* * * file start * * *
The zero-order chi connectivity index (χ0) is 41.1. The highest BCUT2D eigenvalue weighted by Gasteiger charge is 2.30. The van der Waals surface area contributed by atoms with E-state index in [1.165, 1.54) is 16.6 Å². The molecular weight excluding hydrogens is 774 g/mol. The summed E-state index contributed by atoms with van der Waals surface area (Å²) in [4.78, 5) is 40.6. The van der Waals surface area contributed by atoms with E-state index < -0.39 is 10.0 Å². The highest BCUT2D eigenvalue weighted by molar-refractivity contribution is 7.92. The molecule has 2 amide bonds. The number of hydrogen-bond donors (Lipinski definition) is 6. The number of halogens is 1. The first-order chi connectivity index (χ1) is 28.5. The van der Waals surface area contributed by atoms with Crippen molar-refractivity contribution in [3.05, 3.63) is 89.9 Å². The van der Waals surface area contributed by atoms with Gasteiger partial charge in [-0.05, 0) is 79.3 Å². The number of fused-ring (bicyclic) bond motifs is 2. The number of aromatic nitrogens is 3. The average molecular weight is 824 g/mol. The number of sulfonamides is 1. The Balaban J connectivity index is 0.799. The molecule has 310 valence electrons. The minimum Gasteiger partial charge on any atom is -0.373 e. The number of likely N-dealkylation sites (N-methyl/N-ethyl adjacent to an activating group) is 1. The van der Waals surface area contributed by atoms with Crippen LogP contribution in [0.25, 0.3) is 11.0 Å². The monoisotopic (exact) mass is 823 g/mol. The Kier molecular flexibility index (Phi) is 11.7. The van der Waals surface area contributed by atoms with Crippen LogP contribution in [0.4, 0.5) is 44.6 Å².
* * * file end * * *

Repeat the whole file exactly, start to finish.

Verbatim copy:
The zero-order chi connectivity index (χ0) is 41.1. The highest BCUT2D eigenvalue weighted by Gasteiger charge is 2.30. The van der Waals surface area contributed by atoms with E-state index in [1.165, 1.54) is 16.6 Å². The molecular weight excluding hydrogens is 774 g/mol. The summed E-state index contributed by atoms with van der Waals surface area (Å²) in [4.78, 5) is 40.6. The van der Waals surface area contributed by atoms with E-state index < -0.39 is 10.0 Å². The highest BCUT2D eigenvalue weighted by molar-refractivity contribution is 7.92. The molecule has 2 amide bonds. The number of hydrogen-bond donors (Lipinski definition) is 6. The number of halogens is 1. The first-order chi connectivity index (χ1) is 28.5. The van der Waals surface area contributed by atoms with Crippen molar-refractivity contribution in [3.05, 3.63) is 89.9 Å². The van der Waals surface area contributed by atoms with Gasteiger partial charge in [-0.05, 0) is 79.3 Å². The number of fused-ring (bicyclic) bond motifs is 2. The number of aromatic nitrogens is 3. The average molecular weight is 824 g/mol. The number of sulfonamides is 1. The Balaban J connectivity index is 0.799. The molecule has 310 valence electrons. The minimum Gasteiger partial charge on any atom is -0.373 e. The number of likely N-dealkylation sites (N-methyl/N-ethyl adjacent to an activating group) is 1. The van der Waals surface area contributed by atoms with Crippen LogP contribution in [0.25, 0.3) is 11.0 Å². The monoisotopic (exact) mass is 823 g/mol. The Kier molecular flexibility index (Phi) is 11.7. The van der Waals surface area contributed by atoms with Crippen LogP contribution in [0.4, 0.5) is 44.6 Å².